- S1200; lieutenants 750, per annumt.
The House discussed the Army Ap.
propriation Bill.
The latest news from Texas is that a
new Pacific railroad Company has been
org'anized. of which Hon. Robt. i. Wa'ik
er has been chosen President.
The Jersey City Telegraph says there
is no doubt that liobt. Schuyler is, and
has becen ever since he absconded in the
town of Bergen, I'asol county N. J.
A hog is on exhibition at fluffavlo mnoas.
uring, it is said 3 feet 10 inaches in heita
7 feet 10 inches arnunad, 11 feet in length
and weighing 1,469 pounds.
A Dispatch from Cincinnati, bearing
date January 30th says: In this county
I about fifty women attacked antd demul.
ished a large quantity of lIquor belong:
ig to a tavern.keeper, and dragged the
a owner through it where it was six inches
deep. Warrants have been sworn out foa
about twenty of the female rioters, but
the police returned this afternoon and re.
ported their inability to arrest them.--.
ITIhey will make another attempt to.nighi
with sufficient reinforcements to insurc
WVe see it stated in an exchange thsat, at
Chicago January 29th, they had "anoahei
fierce storm of snow and wind. The
traini on thle Chicago and siississippi rail,
road, wvith a larga number of passengeru
and several members of the Legislature,
were fiozen up on the prairie, in snow~
some eight feet deep. The passengers
burned the cars, and by robbing tho care
of a coansignmzeiit, preserved themselves
from starvation. By last accounts they
wvere still there. Relief however, had
been sent to them ont Saturday night."
T 'he Boston Chronicle learns from a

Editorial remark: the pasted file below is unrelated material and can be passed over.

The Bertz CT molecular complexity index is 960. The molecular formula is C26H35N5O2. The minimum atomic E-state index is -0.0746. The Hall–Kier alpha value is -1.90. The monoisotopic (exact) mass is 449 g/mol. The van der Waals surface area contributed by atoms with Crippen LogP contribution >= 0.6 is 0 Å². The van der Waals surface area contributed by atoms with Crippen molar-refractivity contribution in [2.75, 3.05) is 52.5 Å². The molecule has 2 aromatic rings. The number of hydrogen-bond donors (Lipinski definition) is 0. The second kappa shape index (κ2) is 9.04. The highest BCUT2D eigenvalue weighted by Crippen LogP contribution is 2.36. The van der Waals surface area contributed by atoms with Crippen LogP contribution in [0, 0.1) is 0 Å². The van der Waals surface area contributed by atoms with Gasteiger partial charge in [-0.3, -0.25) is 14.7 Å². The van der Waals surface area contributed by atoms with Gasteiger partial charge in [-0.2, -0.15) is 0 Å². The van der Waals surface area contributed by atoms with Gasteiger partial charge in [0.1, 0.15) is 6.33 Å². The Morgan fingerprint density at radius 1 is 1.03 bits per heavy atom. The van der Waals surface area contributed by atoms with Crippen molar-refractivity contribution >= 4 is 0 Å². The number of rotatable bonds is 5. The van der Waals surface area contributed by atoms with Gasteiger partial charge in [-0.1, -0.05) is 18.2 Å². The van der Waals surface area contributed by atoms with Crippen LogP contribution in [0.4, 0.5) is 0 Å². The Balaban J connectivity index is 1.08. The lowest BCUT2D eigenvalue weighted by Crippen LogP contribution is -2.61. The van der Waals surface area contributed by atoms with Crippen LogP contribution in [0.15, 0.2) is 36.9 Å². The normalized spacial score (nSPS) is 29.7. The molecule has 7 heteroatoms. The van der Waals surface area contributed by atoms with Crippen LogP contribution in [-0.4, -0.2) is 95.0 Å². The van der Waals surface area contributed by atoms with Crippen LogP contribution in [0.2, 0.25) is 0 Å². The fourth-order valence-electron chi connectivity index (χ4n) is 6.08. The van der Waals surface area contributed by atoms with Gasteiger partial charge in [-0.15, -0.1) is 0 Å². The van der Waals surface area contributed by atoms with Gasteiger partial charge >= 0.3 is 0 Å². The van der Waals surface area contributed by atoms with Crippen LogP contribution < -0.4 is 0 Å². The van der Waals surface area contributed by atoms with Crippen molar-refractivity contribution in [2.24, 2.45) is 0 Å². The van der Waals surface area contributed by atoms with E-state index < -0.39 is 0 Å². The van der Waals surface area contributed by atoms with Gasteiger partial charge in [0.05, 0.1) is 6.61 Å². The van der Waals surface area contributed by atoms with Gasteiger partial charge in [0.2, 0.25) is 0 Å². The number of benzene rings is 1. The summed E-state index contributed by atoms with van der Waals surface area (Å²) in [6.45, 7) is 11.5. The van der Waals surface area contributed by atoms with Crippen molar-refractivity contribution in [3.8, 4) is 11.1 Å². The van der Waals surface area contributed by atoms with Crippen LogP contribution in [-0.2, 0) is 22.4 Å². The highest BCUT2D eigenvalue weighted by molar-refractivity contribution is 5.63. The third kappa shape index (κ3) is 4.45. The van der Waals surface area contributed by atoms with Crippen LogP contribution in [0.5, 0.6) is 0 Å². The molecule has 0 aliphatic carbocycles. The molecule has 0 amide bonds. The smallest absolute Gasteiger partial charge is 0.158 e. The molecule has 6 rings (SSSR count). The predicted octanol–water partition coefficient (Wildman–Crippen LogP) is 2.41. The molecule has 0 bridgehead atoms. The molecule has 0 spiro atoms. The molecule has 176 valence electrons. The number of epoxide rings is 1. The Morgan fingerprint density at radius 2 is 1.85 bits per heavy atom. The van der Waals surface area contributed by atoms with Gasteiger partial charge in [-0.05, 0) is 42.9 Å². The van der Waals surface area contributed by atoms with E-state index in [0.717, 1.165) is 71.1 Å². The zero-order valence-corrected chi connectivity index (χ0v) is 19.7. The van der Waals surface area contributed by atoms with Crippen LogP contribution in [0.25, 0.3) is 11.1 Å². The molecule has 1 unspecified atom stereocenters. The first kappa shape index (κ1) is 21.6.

private correspoirdence, dated Stockholm,
Sweden, Decembher 15th, that Madame
. Jo nny Lind Goldschmaidt was in Chat city
a attending to her property. She was utnac
.companied by her husband, the laws o1
, Sweden forbidding the presence of the
, Jew. The correspondent adds that Jenny
a had so changed in appearance, and growr
.so old in looks, that her oldest and meal
intimnate friends did not recognise her.
In Paris there are annually consutmed
1,600,000 kid and lamb skins, for fabrica,
tion into gloves; in Brussells 800,000; ir
Grenoble 800,000; and in Annonay 3,200.
000. making a total, within four cities, o1
6,400,000. To work this into glotes ye
3quires just double the number of egga
12,800,000-at ;q annual expense of 820,
There are at present 497 students at
the Virginia University, from the following
Connecticut, 1; New York, 2, Pennsyl.
vania, 1; Maryland, 13; District of Colun,
bia, 8; Virginia, 322; North Varolina, 4;
South Carolina. 82; Georgia, i6'; Alatiama,
29; Florida, 5; Mississippi, 24; Louis.i nni
16; Texas, 2; Arkansas, 2; Tenessee, 2;
Kentucky. 5; Missouri, 8; Californin, 3;
Ohio, 1. To:al 497.
The Columbia Times in one of the last
numbers says: Mr. F. .. Porcher, of
Charleston, sold yesterday in our city a
gang of likely negroes 36 in number, con.
sisting of men, women, and children-ror
the sum of 814,200, being nearly tan aver.
age of $400 each.
fly the Latest Mails.
The European mails by the Steam
er Africa arrived at New York city on
Friday night last.
The news from the Crimea is not
very important. The works outside